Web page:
Kids also ask our children if they know who their dad is. These types of conversations are typical in our home, but the kids understand that they cannot be the ones educating the other kids at school. I explained that not everyone agrees with the type of family we have, which, of course, is difficult to tell your kids. Fortunately, we have very bright and loving children and they have each other when they are at school, which is also a very supportive and inclusive environment. We have never had any issues with the teachers or the administration. I feel that we are lucky, considering we live in a midwestern suburb that doesn't have a large gay population.

Mike & Scott
Cranston, Rhode Island

Mike: I had to take my 5-month-old son to a doctor's appointment one day. I checked in at the counter and then sat down in the waiting area. A woman sitting next to me asked, "Are you playing Mr. Mom today?" I simply replied, "I am Mr. Dad, all day every day."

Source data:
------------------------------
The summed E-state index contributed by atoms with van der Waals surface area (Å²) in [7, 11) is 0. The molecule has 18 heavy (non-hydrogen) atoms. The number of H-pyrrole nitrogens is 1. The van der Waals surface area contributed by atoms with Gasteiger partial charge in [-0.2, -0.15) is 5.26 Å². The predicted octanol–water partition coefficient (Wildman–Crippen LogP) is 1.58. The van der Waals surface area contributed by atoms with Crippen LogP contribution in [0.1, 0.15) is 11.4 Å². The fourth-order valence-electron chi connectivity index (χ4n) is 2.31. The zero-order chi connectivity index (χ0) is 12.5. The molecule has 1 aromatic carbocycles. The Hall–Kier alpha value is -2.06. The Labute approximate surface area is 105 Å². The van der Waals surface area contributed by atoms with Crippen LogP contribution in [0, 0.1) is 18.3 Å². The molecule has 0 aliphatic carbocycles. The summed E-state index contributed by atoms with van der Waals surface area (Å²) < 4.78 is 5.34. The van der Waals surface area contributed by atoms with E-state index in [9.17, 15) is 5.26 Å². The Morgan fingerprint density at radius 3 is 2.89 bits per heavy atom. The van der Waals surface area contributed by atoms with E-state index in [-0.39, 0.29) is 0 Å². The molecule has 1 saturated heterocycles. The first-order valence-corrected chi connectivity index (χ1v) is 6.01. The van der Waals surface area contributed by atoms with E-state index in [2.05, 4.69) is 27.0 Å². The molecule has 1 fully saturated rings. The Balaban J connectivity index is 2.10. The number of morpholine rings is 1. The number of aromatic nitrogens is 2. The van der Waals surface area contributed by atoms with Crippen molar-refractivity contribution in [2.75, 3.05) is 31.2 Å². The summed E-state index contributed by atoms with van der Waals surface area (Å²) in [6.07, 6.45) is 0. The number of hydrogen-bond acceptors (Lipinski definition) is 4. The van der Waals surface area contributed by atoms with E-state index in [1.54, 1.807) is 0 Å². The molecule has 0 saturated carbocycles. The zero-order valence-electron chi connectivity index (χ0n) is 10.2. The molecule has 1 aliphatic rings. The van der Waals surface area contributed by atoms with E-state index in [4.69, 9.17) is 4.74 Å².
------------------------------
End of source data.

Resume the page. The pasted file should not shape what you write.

Another time, we were grocery shopping with our son. While in the checkout lane, the cashier said, "Aww, he's so cute. Which one of you is the father?" My husband responded, "We're both his fathers." She looked baffled for a moment and then asked, "Are you gay?" We laughed and my husband answered, "Yes." Still appearing confused, she then asked where we got him. That's when I turned into my sarcastic self and said, "The bread aisle. He was on clearance next to the marbled rye, but he has no barcode. You may need to call for a price check."

Jamie and Emily
Los Angeles, California

Jamie: We're a two-mom, transracial adoptive family, so we're a special little trio. We often encounter double takes and looks of confusion. One situation that particular stung was when we went on a family outing to get ice cream on a Sunday evening.